South Korea to scrap military intel sharing pact with Japan
South Korea said Thursday it will terminate its military intelligence-sharing pact with Japan, the latest swipe in an intensifying tit-for-tat trade and diplomatic dispute between the neighbours.
The decision comes with the countries at loggerheads following a series of South Korean court rulings against Japanese firms, requiring them to pay for forced labour during World War II.
Earlier this month Japan had removed South Korea from a so-called “white list” of countries that receive preferential export treatment.
Tokyo had done so citing security concerns and a loss of trust with South Korea, but did not provide “concrete evidence to support those allegations”, Kim You-geun, a national security official at Seoul’s presidential Blue House, said Thursday.
This caused “fundamental changes” to the nature of defence cooperation, he added.
“Under these circumstances, the government of the Republic of Korea decided that maintaining this agreement, which was signed to facilitate the exchange of sensitive military information, does not serve our national interest,” Kim said.
The end of the General Security of Military Information Agreement (GSOMIA) brings Seoul-Tokyo relations to another low point, with many South Koreans boycotting Japanese goods and trips there during the pair’s worst squabble in years.
Seoul’s decision was “unbelievable”, a Japanese defence ministry official said, while another Japanese official noted the impact would be “limited”, according to broadcaster NHK.
South Korea and Japan are both democracies and market economies with strong ties to the US, faced with an overbearing China and nuclear-armed North Korea.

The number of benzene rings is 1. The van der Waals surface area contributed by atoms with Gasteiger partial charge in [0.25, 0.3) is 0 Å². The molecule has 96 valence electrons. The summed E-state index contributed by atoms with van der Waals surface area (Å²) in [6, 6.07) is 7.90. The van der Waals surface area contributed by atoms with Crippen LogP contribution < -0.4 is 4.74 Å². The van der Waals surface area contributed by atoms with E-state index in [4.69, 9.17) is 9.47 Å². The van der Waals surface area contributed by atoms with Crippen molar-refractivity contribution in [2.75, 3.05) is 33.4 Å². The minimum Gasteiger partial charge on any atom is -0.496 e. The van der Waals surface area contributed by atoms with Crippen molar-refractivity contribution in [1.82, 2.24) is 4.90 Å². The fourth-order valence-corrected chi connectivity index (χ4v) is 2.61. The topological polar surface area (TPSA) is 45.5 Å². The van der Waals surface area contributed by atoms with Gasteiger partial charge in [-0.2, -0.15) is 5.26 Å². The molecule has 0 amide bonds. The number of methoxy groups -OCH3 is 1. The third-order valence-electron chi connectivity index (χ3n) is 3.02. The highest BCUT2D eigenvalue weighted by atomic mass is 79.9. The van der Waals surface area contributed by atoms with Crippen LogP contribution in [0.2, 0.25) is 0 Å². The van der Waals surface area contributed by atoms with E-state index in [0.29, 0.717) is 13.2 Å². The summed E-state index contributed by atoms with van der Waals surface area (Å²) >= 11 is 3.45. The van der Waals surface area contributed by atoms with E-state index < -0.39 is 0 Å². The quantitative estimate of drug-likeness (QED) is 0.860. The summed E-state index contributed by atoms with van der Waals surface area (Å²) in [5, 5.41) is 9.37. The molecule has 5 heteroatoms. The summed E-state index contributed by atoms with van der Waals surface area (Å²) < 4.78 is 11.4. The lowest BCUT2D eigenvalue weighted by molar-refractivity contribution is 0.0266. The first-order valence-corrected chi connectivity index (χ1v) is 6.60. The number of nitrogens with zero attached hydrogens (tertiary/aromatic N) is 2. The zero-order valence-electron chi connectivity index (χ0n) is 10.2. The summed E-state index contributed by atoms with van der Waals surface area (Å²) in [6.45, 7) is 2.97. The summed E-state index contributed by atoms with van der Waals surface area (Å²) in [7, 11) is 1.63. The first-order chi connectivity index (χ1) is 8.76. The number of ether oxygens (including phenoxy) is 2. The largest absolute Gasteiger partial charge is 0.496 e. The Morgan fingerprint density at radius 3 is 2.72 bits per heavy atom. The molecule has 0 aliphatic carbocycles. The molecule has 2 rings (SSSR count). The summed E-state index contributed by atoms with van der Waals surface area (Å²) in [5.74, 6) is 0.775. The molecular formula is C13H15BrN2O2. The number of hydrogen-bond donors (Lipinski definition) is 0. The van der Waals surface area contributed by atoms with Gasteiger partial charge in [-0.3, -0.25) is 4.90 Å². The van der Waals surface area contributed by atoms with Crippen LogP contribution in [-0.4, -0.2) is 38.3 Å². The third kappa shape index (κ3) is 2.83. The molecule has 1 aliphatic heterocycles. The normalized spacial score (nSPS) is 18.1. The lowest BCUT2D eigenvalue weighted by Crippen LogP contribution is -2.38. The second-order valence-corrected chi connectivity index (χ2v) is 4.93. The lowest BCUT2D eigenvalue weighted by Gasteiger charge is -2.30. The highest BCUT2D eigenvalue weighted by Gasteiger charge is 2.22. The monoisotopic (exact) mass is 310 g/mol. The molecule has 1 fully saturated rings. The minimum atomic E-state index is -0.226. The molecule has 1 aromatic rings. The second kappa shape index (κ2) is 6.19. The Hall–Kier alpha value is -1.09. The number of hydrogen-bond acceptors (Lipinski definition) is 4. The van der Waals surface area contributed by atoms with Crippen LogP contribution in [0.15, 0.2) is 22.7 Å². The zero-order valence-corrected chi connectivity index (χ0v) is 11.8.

But their bilateral relations continue to be heavily affected by Japan’s colonial rule of the Korean peninsula from 1910 to 1945.
The row has alarmed Washington and US Secretary of State Mike Pompeo held trilateral talks with his Japanese and South Korean counterparts this month in Bangkok.
However, the brief meeting appeared to have been frosty as the trio — with Pompeo in the middle — did not speak or shake hands when they posed for photos afterwards.
The termination of the military pact comes after Seoul announced earlier this month it would remove Tokyo from its list of trusted trading partners, reciprocating an identical decision by Japan.
That followed Tokyo’s imposition last month of tough restrictions on exports of chemicals used for semiconductors and displays crucial to South Korean tech titans including Samsung.
On Thursday Seoul made it clear it believes Tokyo’s export restrictions are motivated by “historical dispute”.
The South Korean government “had to reconsider the effectiveness of GSOMIA as Japan has applied historical issues to the security matter”, an unnamed presidential official told reporters.
The dispute has raised concerns over potential implications for the countries’ security cooperation in the face of North Korean missile tests, and the possible impact on global supply chains.
The intelligence pact was signed in November 2016 with Washington’s backing in response to Pyongyang’s missile launches and nuclear tests, to better coordinate the gathering of information about the reclusive state.
The accord had been renewed every year and Seoul’s decision to end it comes as a surprise, as the country was largely expected to maintain security cooperation with Japan despite the ongoing row.
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